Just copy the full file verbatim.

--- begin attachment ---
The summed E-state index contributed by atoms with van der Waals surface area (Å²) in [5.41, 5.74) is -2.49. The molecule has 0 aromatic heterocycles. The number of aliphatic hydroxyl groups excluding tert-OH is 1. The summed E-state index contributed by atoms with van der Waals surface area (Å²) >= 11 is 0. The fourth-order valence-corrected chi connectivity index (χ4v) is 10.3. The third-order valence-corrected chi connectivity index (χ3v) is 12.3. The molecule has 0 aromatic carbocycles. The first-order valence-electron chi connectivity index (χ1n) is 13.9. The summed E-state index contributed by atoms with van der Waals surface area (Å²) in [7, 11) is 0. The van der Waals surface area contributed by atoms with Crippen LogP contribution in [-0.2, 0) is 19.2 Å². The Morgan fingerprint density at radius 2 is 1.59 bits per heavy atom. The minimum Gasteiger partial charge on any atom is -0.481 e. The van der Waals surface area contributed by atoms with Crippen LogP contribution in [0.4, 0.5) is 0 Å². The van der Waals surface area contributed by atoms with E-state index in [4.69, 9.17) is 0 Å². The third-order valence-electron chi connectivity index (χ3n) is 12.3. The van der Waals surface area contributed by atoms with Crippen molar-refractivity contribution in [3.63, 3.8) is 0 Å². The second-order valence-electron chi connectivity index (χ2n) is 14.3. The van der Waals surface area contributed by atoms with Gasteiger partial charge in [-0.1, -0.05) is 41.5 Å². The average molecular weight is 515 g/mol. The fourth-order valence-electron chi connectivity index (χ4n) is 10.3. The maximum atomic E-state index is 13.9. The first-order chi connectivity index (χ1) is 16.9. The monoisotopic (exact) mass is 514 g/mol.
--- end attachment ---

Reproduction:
The summed E-state index contributed by atoms with van der Waals surface area (Å²) in [5.41, 5.74) is -2.49. The molecule has 0 aromatic heterocycles. The number of aliphatic hydroxyl groups excluding tert-OH is 1. The summed E-state index contributed by atoms with van der Waals surface area (Å²) >= 11 is 0. The fourth-order valence-corrected chi connectivity index (χ4v) is 10.3. The third-order valence-corrected chi connectivity index (χ3v) is 12.3. The molecule has 0 aromatic carbocycles. The first-order valence-electron chi connectivity index (χ1n) is 13.9. The summed E-state index contributed by atoms with van der Waals surface area (Å²) in [7, 11) is 0. The van der Waals surface area contributed by atoms with Crippen LogP contribution in [-0.2, 0) is 19.2 Å². The Morgan fingerprint density at radius 2 is 1.59 bits per heavy atom. The minimum Gasteiger partial charge on any atom is -0.481 e. The van der Waals surface area contributed by atoms with Crippen LogP contribution in [0.4, 0.5) is 0 Å². The van der Waals surface area contributed by atoms with E-state index in [4.69, 9.17) is 0 Å². The third-order valence-electron chi connectivity index (χ3n) is 12.3. The van der Waals surface area contributed by atoms with Crippen molar-refractivity contribution in [3.63, 3.8) is 0 Å². The second-order valence-electron chi connectivity index (χ2n) is 14.3. The van der Waals surface area contributed by atoms with Gasteiger partial charge in [-0.1, -0.05) is 41.5 Å². The average molecular weight is 515 g/mol. The fourth-order valence-electron chi connectivity index (χ4n) is 10.3. The maximum atomic E-state index is 13.9. The first-order chi connectivity index (χ1) is 16.9. The monoisotopic (exact) mass is 514 g/mol.